It should be perfectly safe--with the added bonus that it would be legal.  (It's the distilling step that makes moonshine illegal.)

Guest's picture
Zorcy

Sugar wine is ok, but it is really nasty. If you plan on drinking it, just drop $5 more and add some fruit concentrate just before it stops bubbling. If you have sturdy yeast, you can use it from the beginning. The acid is a variable that takes more skill and equipment to read and control.

You can try this; Zorcy's Hard Lemonade is 5 lb of white sugar, 10 cans of frozen lemonade, just less than 5 gallons of water, and 1 can of thawed concentrate lime juice. Do the normal boiling water, add sugar as it cools. When it hits about 150, add the lemonade frozen juice. This will drop it down closer to the 100 F you need for yeast. With this much acid, you have to train the yeast. Bloom the yeast in a small bowl of warm water. Take about half a cup of the mash and mix with it. The acid will not be as strong this way. The surviving yeast has a better tolerance to acid now. When it blooms and starts to fall back down, add to the mash. When this ferments, you have lemon wine. In the ethnic section of the grocery store, there is a drink, Malta. No joke, it is in a can, non alcoholic malt drink and can be found from Mexico and the Caribbean. This would give it more of a Mike's flavour during fermentation. I personally like to add a can of thawed lime concentrate after the first 5 days or so, instead.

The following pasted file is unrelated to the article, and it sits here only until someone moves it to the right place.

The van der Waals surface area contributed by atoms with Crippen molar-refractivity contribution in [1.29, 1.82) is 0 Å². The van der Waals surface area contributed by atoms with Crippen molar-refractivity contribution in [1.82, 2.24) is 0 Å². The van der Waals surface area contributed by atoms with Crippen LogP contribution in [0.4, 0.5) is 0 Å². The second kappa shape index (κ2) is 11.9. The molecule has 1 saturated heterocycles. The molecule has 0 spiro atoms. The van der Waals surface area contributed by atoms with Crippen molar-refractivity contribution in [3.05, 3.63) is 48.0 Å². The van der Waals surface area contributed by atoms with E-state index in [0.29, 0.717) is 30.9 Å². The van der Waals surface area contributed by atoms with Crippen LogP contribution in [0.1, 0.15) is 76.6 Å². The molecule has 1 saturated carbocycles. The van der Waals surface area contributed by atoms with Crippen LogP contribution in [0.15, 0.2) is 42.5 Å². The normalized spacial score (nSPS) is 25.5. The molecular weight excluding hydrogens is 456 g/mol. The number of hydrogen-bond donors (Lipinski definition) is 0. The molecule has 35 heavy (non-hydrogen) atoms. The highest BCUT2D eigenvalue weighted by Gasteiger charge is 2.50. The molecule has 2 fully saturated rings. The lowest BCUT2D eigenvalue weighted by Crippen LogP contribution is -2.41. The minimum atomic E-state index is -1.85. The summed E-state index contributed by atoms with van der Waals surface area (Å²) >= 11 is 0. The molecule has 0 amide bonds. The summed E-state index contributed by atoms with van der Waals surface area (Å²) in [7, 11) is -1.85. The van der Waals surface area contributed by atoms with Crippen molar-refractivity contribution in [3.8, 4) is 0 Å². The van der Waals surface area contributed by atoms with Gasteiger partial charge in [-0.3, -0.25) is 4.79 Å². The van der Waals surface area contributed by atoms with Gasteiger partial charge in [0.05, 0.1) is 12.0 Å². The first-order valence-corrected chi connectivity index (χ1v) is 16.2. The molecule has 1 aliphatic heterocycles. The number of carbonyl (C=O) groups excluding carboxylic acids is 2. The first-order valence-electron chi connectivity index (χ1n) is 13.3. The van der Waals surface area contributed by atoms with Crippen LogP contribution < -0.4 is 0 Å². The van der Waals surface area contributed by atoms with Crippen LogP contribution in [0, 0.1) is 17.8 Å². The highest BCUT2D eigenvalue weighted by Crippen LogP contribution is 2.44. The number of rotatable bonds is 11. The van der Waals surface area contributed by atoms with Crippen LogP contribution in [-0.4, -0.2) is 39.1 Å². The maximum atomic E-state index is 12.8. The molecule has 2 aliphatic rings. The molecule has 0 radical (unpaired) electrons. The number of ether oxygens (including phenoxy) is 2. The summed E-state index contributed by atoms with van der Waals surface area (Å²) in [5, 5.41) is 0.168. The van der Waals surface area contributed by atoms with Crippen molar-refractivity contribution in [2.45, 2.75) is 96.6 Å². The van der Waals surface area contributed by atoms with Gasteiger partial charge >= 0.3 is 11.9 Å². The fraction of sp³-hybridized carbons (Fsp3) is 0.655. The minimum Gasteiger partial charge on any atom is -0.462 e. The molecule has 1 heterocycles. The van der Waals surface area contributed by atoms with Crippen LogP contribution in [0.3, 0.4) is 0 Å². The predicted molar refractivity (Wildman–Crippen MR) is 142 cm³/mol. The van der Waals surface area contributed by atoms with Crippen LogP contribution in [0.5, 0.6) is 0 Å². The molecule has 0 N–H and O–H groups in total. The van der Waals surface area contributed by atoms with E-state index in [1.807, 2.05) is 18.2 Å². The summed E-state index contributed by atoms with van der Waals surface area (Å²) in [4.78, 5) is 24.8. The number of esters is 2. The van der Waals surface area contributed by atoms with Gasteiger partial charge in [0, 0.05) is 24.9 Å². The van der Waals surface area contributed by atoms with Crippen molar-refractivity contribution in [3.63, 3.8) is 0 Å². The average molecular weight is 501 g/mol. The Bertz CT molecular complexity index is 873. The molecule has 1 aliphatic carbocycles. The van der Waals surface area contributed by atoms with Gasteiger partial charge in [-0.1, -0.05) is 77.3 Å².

When it stops bubbling, give it a few more days. You want to pull this off the dead yeast as soon as you think it’s ready. Place it in the fridge. I made a special container for this. It’s a 5 gallon, plastic bucket. I put a tap in the bottom for a dispensing nozzle ($1-2 at supply store), an air trap in the lid ($1-2 at, yes, the supply store) and take out a shelf in my beer fridge. Depending on the yeast and sugar amount you added, you can get something that taste almost like you made lemon vodka or as gentle and lemonade with a slight kick.

The work is easy, the rewards are great. At the cost of making this, there is no reason to drink sugar wine. If you want something with a little less finesse, ask about Kool-Aid. For a little more work, and to help bolster your appreciation of history and origins of drinks, try real ginger ale.

Guest's picture
Chris

Well, here it goes. Starting my first batch this morning. Been heating up for about 30min. now and no drops form the coils yet nor any steam. Kinda hard to tell if its boiling or not with the lid on. I know I donn't want to boil it, this is bad I hear. If it blows out steam I will turn down the flame.
I sealed the lid with the bread dough trick I read about in above posts. Copper compression fitting through the lid and 1/4" copper tubing as coils. Useing the fan to cool the coils this time, trying it out. I hear it should take about three hours to still off. Will repost about that time to let you all know how it goes...